permissive. Hunt Wesson Foods, 817 F.2d at 77.
venue is defined with specific language, the clause is
mandatory. Docksider, 875 F.2d at 764.
Docksider involved a license to distribute equipment
manufactured by the defendant which included a forum
selection clause stating that "venue . . . shall be
deemed to be in Gloucester County, Virginia."
875 F.2d at 763 (emphasis added). The court there found the
clause mandatory based on this additional language as
"indicating the parties' intent to make jurisdiction
exclusive." Id. at 764. Thus, the court noted
that the defendant had not only consented to the jurisdiction
of state courts of Virginia but also further agreed to the
Gloucester County, Virginia as the venue for litigation.
can be contrasted with the Ninth Circuit's decision in
Pittsburgh-Des Moines Steel Co. There, the Circuit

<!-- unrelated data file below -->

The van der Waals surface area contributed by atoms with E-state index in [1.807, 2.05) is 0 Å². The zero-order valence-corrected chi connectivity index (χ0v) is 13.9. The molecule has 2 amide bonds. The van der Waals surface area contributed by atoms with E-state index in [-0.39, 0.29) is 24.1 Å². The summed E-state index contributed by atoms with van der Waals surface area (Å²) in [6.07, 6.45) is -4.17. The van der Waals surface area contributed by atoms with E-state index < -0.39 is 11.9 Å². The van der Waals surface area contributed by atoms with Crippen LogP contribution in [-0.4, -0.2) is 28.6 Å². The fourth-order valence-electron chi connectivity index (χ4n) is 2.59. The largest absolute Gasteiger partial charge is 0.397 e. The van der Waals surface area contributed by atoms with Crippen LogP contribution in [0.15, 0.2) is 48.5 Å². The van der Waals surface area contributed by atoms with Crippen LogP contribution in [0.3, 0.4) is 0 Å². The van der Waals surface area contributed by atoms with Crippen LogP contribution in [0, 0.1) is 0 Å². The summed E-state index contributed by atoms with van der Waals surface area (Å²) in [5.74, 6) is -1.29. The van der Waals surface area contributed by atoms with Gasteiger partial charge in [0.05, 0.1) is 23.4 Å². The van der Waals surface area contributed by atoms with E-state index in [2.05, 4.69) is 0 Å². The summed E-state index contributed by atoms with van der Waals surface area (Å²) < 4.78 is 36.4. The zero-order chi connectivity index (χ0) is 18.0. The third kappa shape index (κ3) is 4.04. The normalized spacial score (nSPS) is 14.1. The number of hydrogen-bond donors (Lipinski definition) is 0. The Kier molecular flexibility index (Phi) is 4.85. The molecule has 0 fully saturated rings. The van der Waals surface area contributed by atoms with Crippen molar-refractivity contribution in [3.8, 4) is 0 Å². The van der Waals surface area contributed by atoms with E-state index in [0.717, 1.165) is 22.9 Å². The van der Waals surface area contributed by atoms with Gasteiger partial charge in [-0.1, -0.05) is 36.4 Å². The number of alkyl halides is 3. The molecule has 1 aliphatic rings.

panel vacated a district court's remand order in an
action to confirm an arbitration award filed in California
state court, finding that the forum selection clause at issue
was permissive. Pittsburgh-Des Moines Steel Co. 69
F, 3d at 1036, 1038. The language in the forum selection
clause in that case read that the arbitration decision
"... shall be enforceable .. . in the Superior Court of
the City and County of San Francisco, State of
California." Id. at 1036. The Ninth Circuit
panel opined that "shall be enforceable" was not
enough to make the clause mandatory absent additional
language, such as, "venue . . . shall be deemed to be
in" or "cases may only be litigated only in" a
particular venue. Id. at 1037. Since there was no
language "clearly requiring exclusive jurisdiction,
" the clause was permissive, not mandatory, Id. See
also Hunt Wesson Foods, 817 F.2d at 77 ...